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What You Should Know About Semi-Truck Crash Injuries And Deaths

A fully loaded semi-truck is over 60 feet long and weighs up to 80,000 pounds. They are far less maneuverable than passenger vehicles, and they take much longer to stop. When they impact with a passenger vehicle, the likelihood of catastrophic injuries or deaths increase significantly. Most accidents involving big rigs are the result of truck driver error or carelessness. Some are partially attributable to employers pushing drivers to drive too hard, too long and too far without adequate rest.

Common causes of truck accidents

Nearly all semi-truck accidents are preventable. Common causes of accidents caused by these tractor-trailers include but are not limited to:

  • Driver distraction from using a cellular or navigational device
  • Violations of state traffic laws and federal regulations
  • Distracted driving
  • Falling asleep at the wheel
  • Driving too fast for traffic or weather conditions

Proving liability in truck accident cases
The Federal Motor Carrier Safety Administration (FMCSA)is a federal agency charged with reducing crashes, injuries and fatalities arising from commercial truck and bus accidents. A knowledgeable and experienced semi truck accident attorney will evaluate a potential injury case and focus on any FMCSA regulations and state statutes that he or she believes were violated and were a cause of the crash. Common FMCSA violations that are consistently tied into truck accident cases are:

  • Hours of service regulations that contribute to driver fatigue
  • Operating unsafe vehicles
  • Worn tires and brakes needing servicing
  • Load or weight violations
  • Improper or inadequate driver training

Violations of state statutes can be a causal connection to a truck accident too. State and federal trucking safety laws sometimes overlap, but FMCSA violations are not intended to preempt state trucking laws. Violations of state laws include but are not limited to:

  • Following too closely
  • Driving too fast for traffic or weather conditions
  • Distracted driving
  • Speeding
  • Driving under the influence of drugs or alcohol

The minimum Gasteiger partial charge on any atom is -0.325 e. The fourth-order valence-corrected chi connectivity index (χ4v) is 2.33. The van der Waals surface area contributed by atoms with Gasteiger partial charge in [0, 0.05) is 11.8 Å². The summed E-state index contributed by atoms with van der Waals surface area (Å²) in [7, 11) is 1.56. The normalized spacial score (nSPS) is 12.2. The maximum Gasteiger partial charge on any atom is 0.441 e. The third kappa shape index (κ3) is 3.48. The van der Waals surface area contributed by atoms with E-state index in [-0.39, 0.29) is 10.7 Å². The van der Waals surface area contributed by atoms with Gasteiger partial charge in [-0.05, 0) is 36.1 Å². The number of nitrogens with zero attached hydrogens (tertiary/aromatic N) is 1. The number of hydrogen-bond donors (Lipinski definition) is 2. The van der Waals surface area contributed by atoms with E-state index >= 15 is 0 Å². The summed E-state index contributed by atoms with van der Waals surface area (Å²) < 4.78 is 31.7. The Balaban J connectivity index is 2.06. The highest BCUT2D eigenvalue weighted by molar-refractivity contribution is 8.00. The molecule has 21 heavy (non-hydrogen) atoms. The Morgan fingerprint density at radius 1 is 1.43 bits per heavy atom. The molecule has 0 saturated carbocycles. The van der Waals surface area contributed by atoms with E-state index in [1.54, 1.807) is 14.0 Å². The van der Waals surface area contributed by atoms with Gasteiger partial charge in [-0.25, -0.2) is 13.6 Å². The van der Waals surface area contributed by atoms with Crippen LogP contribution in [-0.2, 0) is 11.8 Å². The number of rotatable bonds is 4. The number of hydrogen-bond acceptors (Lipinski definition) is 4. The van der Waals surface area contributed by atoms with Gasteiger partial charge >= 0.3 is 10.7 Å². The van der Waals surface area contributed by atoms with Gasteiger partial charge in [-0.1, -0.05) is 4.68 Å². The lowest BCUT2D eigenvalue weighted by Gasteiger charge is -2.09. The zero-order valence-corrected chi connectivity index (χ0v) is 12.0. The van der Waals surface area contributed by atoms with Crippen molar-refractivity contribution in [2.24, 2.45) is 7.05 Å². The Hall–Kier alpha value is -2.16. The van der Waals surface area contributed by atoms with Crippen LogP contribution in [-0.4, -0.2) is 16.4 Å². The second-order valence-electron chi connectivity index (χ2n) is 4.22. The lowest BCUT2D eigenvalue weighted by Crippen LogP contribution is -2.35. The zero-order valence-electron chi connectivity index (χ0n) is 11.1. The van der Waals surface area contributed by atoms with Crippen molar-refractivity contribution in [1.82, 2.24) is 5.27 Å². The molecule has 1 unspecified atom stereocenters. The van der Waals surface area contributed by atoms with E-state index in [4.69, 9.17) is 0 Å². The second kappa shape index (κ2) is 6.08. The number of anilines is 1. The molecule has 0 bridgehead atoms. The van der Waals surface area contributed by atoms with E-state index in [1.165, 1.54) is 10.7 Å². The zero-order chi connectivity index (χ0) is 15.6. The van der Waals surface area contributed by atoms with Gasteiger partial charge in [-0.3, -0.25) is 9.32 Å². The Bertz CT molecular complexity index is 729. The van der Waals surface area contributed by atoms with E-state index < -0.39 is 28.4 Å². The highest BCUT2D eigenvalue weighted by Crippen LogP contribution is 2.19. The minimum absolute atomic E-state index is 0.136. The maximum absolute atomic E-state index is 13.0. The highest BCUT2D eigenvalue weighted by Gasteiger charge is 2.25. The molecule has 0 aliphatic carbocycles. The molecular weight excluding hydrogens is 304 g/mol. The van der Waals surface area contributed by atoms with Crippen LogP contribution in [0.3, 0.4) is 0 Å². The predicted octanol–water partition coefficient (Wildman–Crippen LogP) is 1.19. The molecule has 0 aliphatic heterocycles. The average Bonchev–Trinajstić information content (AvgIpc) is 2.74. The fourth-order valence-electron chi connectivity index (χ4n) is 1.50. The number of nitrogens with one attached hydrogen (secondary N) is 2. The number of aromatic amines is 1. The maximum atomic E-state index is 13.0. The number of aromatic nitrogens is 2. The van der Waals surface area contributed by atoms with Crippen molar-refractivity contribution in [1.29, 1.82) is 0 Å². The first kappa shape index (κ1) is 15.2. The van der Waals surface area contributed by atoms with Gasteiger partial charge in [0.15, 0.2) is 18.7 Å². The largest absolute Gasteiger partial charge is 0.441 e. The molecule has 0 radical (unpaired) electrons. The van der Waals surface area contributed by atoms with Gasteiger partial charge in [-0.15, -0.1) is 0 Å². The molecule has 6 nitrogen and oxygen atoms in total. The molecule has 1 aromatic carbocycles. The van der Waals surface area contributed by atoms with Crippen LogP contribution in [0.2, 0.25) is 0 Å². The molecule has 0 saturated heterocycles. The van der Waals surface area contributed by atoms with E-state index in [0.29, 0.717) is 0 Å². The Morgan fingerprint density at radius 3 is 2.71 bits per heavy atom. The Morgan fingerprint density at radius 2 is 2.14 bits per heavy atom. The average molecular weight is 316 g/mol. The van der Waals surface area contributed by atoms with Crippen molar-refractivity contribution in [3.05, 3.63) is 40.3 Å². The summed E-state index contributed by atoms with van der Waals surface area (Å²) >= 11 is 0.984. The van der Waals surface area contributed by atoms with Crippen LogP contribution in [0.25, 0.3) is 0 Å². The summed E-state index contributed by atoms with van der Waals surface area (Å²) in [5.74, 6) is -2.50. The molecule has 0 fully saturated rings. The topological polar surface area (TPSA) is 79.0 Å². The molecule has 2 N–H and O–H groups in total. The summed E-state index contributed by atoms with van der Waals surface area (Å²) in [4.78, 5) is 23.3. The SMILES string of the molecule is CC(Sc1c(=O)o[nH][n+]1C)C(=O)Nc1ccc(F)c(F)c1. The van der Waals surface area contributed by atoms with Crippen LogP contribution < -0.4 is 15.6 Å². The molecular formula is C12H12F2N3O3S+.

Proving the case against the truck driver and/or the truck driver’s employer
Almost all truck accident cases are decided by using the law of negligence. To prove negligence, an injured person must prove the following elements:

  • That a duty was owed to him or her the by the trucker or the trucker’s employer
  • That any duty to the injured person was breached
  • That the breach of the duty caused their injury
  • That he or she suffered legally recognized damages

The party claiming injury is required to prove each and every one of these elements. Should he or she fail to prove any single element, their case falls in its entirety.

Damages in truck accident cases

Given the weight of a semi-truck, its size and the speed that it travels at, when it crashes into a passenger car, damages are usually far in excess than if it collided with a larger vehicle. The law generally recognizes these forms of damages:

  • Past and future medical bills
  • Past and future earnings
  • Pain and suffering
  • Loss of a normal life
  • Any permanent disfigurement
  • Any permanent disability

If somebody in your family was killed as a result of the fault of somebody else in a semi-truck accident, a wrongful death suit can be filed that seeks additional damages.

Comparative negligence 

In efforts to reduce the amount of damages that they will be paying, insurers of trucking companies will try to shift at least some of the blame for an accident onto the victim. That involves the law of comparative negligence. If you or your family member who was involved in the accident was partially responsible for it, damages will be reduced by any percentage of negligence attributable to you or your family member. For example, if a jury awarded $100,000 and you or your family member was deemed to be 20 percent at fault for the accident, the total damages you or your family receive will be $80,000.

Do not give a statement

Never give a statement to the opposing insurer in any personal injury case. You will be giving up rights that you are unlikely to get back. Questions asked of you will be leading and loaded and never permitted in a court of law. Your answers to those questions will only be used against you in the future. The law requires you to eventually give a statement, but your car accident attorney will tell you when and where you will give it. He or she will also prepare you for it and be present to protect your rights when you give it.

Given the fact that both state and federal laws apply to semi-truck accidents and the damages issues that spin off of these types of cases, semi-truck accidents involve highly complex litigation. After any semi-truck accident, you should contact a knowledgeable and experienced truck accident attorney for a free consultation and case evaluation. Do not sit on your rights. Evidence and witnesses can disappear. Strict time limitations also apply to all semi-truck accident claims.

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About the Author

The Ascent Law. provides legal representation for Business law, personal injury and family law cases in Utah.